• Val stood on the platform as still as if she had been carved of salt. She will not weep nor look away. Jon wondered what Ygritte would have done in her place. The women are the strong ones. He found himself thinking about Sam and Maester Aemon, about Gilly and the babe. She will curse me with her dying breath, but I saw no other way. Eastwatch reported savage storms upon the narrow sea. I meant to keep them safe. Did I feed them to the crabs instead? Last night he had dreamed of Sam drowning, of Ygritte dying with his arrow in her (it had not been his arrow, but in his dreams it always was), of Gilly weeping tears of blood.

    • A Dance with Dragons – Jon XI

    • “Did you follow me as well?” Jon reached to shoo the bird away but ended up stroking its feathers. The raven cocked its eye at him. “Snow,” it muttered, bobbing its head knowingly. Then Ghost emerged from between two trees, with Val beside him.

    • They look as though they belong together. Val was clad all in white; white woolen breeches tucked into high boots of bleached white leather, white bearskin cloak pinned at the shoulder with a carved weirwood face, white tunic with bone fastenings. Her breath was white as well … but her eyes were blue, her long braid the color of dark honey, her cheeks flushed red from the cold. It had been a long while since Jon Snow had seen a sight so lovely.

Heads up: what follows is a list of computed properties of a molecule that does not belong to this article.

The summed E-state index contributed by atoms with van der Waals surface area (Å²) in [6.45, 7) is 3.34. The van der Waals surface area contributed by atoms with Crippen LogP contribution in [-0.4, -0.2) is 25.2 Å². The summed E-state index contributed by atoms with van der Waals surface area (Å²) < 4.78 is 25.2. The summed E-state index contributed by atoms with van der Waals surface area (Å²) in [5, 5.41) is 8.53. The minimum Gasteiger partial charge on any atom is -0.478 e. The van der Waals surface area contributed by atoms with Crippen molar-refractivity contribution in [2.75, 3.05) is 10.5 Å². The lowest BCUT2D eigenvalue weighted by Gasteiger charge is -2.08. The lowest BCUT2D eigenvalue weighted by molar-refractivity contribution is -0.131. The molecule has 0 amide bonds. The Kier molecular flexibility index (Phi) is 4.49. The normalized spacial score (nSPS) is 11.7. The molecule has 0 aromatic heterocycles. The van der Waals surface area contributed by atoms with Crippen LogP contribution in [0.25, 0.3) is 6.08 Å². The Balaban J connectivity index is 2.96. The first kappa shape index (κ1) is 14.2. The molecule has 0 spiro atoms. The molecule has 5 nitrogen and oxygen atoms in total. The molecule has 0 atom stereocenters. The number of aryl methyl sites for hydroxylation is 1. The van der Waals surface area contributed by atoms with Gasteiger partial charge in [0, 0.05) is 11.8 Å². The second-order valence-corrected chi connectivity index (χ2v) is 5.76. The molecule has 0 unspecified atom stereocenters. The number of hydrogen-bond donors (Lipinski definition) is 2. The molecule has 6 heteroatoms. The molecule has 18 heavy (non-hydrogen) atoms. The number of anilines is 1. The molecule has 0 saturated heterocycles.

• “Have you been trying to steal my wolf?” he asked her.

  2. “Once it had been a watchtower, the tallest in Winterfell. Jon is a watcher on the wall, and the wall is the tallest structure in Westeros. There is some reader speculation that Winterfell could have had a different purpose in ancient days, maybe during a previous long night episode, maybe during some other invasion. The current plot issue puts Jon, an “old hand at justice”, in charge of the watchers and the tallest structure. Jon will be the “hand” to Bran as the new high greenseer.
  3. “a lightning strike had set it afire.” Oh boy. How many times do we hear the stairs along the wall being described like lightning-like? A few. And at one point in A Storm of Swords Jon has the barrels of oil and fat stuffed under the stairs to start them to fire during a battle.

    • A Storm of Swords – Jon VI

    • As the stars began to fade in the eastern sky, the Wall appeared before him, rising above the trees and the morning mists. Moonlight glimmered pale against the ice… From the ground he could not tell if there were sentries walking the Wall seven hundred feet above, but he saw no one on the huge switchback stair that climbed the south face of the ice like some great wooden thunderbolt.

    • A Storm of Swords – Jon VII